Goodling Scandal Spotlights Christian Law School

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Since President Bush took office in 2001, a Christian law school founded by televangelist Pat Robertson has had a lot of success placing graduates – including Monica Goodling – in government jobs.

Her resignation Friday as a top aide to Attorney General Alberto Gonzales, after refusing to testify before Congress about her role in the controversial firing of eight U.S. Attorneys, has spotlighted Regent University School of Law’s influence, reports the Boston Globe.

As Regent’s star ascended, “[c]onservative credentials rose” among recent Justice Department hires, “while prior experience in civil rights law and the average ranking of the law school attended by the applicant dropped,” the newspaper states, based on a review of resumes.

Based on an account in a Regent newsletter, the Globe recounts one applicant’s experience:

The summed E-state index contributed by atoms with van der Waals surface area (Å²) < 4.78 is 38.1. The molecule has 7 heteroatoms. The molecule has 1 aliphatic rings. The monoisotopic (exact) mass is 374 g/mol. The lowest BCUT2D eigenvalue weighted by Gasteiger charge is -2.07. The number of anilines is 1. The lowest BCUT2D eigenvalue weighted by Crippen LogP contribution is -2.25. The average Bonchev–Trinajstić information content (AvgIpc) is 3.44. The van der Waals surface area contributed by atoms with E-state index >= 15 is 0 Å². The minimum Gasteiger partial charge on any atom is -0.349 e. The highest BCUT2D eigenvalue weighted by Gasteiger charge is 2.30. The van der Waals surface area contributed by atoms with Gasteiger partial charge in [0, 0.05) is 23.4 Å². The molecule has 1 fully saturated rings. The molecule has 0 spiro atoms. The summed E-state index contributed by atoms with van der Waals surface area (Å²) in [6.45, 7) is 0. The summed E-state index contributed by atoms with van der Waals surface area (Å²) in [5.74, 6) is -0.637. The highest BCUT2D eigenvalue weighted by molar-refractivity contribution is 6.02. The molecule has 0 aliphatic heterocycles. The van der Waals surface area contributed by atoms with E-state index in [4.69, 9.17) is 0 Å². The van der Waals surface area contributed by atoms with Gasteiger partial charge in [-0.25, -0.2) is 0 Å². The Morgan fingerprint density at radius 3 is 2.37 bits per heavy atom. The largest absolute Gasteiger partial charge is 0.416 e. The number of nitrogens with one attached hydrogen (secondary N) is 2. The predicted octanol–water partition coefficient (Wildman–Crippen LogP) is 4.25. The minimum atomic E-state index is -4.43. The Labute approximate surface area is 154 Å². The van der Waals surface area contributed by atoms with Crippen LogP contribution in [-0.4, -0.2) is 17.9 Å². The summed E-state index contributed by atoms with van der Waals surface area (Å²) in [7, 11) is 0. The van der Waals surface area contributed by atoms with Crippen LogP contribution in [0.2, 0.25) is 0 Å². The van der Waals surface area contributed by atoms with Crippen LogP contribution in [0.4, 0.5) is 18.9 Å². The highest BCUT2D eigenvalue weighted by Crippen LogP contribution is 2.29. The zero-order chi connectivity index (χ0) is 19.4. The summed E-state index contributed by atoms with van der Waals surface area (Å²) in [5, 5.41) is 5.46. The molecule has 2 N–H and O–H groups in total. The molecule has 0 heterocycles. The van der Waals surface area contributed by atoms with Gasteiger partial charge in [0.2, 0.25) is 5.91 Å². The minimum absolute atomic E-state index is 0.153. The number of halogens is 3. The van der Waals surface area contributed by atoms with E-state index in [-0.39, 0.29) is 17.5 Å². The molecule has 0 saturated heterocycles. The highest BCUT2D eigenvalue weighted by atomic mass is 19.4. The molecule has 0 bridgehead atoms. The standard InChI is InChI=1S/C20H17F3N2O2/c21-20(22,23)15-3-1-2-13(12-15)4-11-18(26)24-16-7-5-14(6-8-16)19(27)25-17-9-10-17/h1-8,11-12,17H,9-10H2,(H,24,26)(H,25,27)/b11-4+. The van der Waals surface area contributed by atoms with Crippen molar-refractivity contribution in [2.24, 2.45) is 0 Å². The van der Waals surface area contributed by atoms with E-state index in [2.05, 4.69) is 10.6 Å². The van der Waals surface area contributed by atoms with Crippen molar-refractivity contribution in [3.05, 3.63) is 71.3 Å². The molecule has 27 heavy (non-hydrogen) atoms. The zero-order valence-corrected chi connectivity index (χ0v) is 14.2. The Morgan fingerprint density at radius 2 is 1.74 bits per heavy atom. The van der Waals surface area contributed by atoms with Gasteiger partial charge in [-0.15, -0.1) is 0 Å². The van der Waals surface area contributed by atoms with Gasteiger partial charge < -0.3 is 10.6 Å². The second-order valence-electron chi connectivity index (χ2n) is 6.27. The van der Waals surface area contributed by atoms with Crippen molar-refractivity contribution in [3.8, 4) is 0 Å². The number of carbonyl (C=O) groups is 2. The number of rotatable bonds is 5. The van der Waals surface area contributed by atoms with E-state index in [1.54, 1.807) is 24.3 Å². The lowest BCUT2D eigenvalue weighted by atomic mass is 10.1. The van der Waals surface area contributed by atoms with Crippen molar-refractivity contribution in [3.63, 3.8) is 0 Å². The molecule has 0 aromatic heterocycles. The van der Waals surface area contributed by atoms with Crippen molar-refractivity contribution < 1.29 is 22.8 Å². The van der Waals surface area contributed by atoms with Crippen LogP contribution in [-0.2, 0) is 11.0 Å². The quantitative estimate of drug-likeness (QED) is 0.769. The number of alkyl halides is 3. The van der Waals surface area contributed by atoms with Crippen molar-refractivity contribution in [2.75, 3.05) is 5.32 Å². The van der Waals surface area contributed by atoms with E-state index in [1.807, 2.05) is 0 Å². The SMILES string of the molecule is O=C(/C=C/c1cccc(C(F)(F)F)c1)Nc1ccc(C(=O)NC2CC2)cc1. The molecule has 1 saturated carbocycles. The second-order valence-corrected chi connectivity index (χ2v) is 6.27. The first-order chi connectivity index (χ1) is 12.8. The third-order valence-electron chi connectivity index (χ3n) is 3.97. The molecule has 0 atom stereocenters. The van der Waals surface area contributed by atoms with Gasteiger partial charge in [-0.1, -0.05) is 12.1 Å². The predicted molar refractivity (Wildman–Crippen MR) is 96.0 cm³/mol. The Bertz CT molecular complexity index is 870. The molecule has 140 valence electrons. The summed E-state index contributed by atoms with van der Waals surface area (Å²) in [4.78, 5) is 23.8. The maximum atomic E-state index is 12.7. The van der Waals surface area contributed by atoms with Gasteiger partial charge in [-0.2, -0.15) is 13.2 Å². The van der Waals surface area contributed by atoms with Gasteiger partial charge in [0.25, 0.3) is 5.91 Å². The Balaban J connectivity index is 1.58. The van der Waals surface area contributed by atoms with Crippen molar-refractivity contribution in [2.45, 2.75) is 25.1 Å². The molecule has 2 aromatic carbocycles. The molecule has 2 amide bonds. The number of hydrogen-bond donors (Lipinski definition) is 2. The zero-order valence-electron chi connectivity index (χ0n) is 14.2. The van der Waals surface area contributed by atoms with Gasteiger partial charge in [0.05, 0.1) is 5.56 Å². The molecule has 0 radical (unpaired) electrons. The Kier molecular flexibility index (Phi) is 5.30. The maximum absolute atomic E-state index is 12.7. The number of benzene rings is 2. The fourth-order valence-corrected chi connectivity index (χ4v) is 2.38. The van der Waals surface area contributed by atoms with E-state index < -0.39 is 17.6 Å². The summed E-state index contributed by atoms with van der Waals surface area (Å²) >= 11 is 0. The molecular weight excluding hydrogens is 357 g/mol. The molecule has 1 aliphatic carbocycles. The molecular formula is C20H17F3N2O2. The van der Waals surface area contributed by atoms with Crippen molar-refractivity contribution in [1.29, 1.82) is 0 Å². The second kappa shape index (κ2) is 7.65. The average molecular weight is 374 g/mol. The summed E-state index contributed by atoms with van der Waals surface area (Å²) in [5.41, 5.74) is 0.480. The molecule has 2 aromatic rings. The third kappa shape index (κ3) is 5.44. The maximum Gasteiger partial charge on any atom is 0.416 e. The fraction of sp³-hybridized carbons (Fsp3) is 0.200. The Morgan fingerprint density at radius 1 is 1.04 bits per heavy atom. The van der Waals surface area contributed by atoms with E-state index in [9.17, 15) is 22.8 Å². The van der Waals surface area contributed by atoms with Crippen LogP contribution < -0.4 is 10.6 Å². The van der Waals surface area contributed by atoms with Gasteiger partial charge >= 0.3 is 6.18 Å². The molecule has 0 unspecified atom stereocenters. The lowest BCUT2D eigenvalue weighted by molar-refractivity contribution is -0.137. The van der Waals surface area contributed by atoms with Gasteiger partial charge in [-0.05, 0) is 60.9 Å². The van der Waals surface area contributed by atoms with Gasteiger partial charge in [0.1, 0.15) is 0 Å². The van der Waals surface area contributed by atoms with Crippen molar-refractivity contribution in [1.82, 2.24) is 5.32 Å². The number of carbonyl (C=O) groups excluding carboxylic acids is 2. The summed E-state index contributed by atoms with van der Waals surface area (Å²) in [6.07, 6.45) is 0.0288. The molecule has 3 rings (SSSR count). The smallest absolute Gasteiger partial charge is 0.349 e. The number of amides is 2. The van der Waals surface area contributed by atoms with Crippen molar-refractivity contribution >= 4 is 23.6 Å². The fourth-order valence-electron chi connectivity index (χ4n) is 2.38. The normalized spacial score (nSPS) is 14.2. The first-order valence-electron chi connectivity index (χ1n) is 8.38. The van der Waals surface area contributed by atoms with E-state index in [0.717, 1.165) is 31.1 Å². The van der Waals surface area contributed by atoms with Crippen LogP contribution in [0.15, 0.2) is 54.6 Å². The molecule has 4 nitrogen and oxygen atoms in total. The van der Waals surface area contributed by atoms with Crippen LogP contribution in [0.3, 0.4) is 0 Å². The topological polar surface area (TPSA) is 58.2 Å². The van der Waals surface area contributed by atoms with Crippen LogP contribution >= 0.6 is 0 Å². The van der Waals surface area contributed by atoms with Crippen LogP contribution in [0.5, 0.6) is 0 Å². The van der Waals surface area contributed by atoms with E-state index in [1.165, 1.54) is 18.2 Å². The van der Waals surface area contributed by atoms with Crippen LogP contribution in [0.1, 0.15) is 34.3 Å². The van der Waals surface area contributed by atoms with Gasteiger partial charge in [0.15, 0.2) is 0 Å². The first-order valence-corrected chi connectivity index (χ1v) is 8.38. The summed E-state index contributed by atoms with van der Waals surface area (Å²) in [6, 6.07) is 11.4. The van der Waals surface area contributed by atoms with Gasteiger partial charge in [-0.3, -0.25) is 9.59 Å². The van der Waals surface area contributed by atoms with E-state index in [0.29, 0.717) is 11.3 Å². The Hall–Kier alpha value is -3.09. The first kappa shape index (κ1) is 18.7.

“[A] 2004 graduate described being interviewed for a job as a trial attorney at the Justice Department’s Civil Rights Division in October 2003. Asked to name the Supreme Court decision from the past 20 years with which he most disagreed, he cited Lawrence v. Texas, the ruling striking down a law against sodomy because it violated gay people’s civil rights.

“‘When one of the interviewers agreed and said that decision in Lawrence was “maddening,” I knew I correctly answered the question,’ wrote the Regent graduate. The administration hired him for the Civil Rights Division’s housing section – the only employment offer he received after graduation, he said.”

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